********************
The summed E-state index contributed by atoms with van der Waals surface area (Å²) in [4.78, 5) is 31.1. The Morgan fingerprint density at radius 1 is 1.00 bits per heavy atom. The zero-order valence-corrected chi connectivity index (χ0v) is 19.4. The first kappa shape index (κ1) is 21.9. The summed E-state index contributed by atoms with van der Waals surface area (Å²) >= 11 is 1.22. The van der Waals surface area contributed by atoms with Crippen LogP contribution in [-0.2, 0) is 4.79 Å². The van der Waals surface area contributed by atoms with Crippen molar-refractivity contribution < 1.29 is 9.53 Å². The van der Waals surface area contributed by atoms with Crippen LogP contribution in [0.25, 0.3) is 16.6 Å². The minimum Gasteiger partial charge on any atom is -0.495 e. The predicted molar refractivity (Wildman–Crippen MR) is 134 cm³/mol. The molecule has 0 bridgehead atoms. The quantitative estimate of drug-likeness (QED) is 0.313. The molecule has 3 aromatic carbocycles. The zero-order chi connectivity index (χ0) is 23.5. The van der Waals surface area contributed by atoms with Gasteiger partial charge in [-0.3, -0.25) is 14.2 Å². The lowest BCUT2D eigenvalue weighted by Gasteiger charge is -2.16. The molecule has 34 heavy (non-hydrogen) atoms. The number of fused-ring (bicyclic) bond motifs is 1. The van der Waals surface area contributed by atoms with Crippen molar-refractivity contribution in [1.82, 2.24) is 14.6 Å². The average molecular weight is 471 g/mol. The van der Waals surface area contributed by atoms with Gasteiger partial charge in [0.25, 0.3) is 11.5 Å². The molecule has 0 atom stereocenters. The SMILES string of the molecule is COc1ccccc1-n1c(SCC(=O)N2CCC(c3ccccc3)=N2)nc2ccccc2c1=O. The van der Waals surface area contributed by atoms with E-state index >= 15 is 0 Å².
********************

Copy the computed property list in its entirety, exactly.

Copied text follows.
The summed E-state index contributed by atoms with van der Waals surface area (Å²) in [4.78, 5) is 31.1. The Morgan fingerprint density at radius 1 is 1.00 bits per heavy atom. The zero-order valence-corrected chi connectivity index (χ0v) is 19.4. The first kappa shape index (κ1) is 21.9. The summed E-state index contributed by atoms with van der Waals surface area (Å²) >= 11 is 1.22. The van der Waals surface area contributed by atoms with Crippen LogP contribution in [-0.2, 0) is 4.79 Å². The van der Waals surface area contributed by atoms with Crippen molar-refractivity contribution < 1.29 is 9.53 Å². The van der Waals surface area contributed by atoms with Crippen LogP contribution in [0.25, 0.3) is 16.6 Å². The minimum Gasteiger partial charge on any atom is -0.495 e. The predicted molar refractivity (Wildman–Crippen MR) is 134 cm³/mol. The molecule has 0 bridgehead atoms. The quantitative estimate of drug-likeness (QED) is 0.313. The molecule has 3 aromatic carbocycles. The zero-order chi connectivity index (χ0) is 23.5. The van der Waals surface area contributed by atoms with Gasteiger partial charge in [-0.3, -0.25) is 14.2 Å². The lowest BCUT2D eigenvalue weighted by Gasteiger charge is -2.16. The molecule has 34 heavy (non-hydrogen) atoms. The number of fused-ring (bicyclic) bond motifs is 1. The van der Waals surface area contributed by atoms with Crippen molar-refractivity contribution in [1.82, 2.24) is 14.6 Å². The average molecular weight is 471 g/mol. The van der Waals surface area contributed by atoms with Gasteiger partial charge in [0.25, 0.3) is 11.5 Å². The molecule has 0 atom stereocenters. The SMILES string of the molecule is COc1ccccc1-n1c(SCC(=O)N2CCC(c3ccccc3)=N2)nc2ccccc2c1=O. The van der Waals surface area contributed by atoms with E-state index >= 15 is 0 Å².